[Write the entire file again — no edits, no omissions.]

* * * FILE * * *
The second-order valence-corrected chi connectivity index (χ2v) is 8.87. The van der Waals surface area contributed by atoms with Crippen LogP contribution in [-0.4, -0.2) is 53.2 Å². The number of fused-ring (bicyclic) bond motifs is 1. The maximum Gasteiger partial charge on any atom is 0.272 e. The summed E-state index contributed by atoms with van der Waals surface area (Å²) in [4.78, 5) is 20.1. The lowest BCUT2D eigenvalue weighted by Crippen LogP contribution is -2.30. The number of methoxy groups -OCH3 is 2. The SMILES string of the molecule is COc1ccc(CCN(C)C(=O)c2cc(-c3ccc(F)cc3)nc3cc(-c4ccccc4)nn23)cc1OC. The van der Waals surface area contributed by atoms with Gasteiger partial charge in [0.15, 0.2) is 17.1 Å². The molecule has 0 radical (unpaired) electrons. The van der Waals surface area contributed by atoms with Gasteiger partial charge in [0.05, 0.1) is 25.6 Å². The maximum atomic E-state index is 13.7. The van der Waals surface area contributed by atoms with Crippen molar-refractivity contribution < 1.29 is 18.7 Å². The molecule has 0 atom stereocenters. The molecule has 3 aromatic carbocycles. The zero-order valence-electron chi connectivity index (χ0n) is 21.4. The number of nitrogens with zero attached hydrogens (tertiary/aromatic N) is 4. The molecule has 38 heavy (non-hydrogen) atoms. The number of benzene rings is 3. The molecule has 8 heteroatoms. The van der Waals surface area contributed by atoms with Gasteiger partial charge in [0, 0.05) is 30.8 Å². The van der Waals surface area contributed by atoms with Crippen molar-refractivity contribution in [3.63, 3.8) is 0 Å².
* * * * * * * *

The second-order valence-corrected chi connectivity index (χ2v) is 8.87. The van der Waals surface area contributed by atoms with Crippen LogP contribution in [-0.4, -0.2) is 53.2 Å². The number of fused-ring (bicyclic) bond motifs is 1. The maximum Gasteiger partial charge on any atom is 0.272 e. The summed E-state index contributed by atoms with van der Waals surface area (Å²) in [4.78, 5) is 20.1. The lowest BCUT2D eigenvalue weighted by Crippen LogP contribution is -2.30. The number of methoxy groups -OCH3 is 2. The SMILES string of the molecule is COc1ccc(CCN(C)C(=O)c2cc(-c3ccc(F)cc3)nc3cc(-c4ccccc4)nn23)cc1OC. The van der Waals surface area contributed by atoms with Gasteiger partial charge in [0.15, 0.2) is 17.1 Å². The molecule has 0 radical (unpaired) electrons. The van der Waals surface area contributed by atoms with Gasteiger partial charge in [0.05, 0.1) is 25.6 Å². The maximum atomic E-state index is 13.7. The van der Waals surface area contributed by atoms with Crippen molar-refractivity contribution < 1.29 is 18.7 Å². The molecule has 0 atom stereocenters. The molecule has 3 aromatic carbocycles. The zero-order valence-electron chi connectivity index (χ0n) is 21.4. The number of nitrogens with zero attached hydrogens (tertiary/aromatic N) is 4. The molecule has 38 heavy (non-hydrogen) atoms. The number of benzene rings is 3. The molecule has 8 heteroatoms. The van der Waals surface area contributed by atoms with Gasteiger partial charge in [0, 0.05) is 30.8 Å². The van der Waals surface area contributed by atoms with Crippen molar-refractivity contribution in [3.63, 3.8) is 0 Å².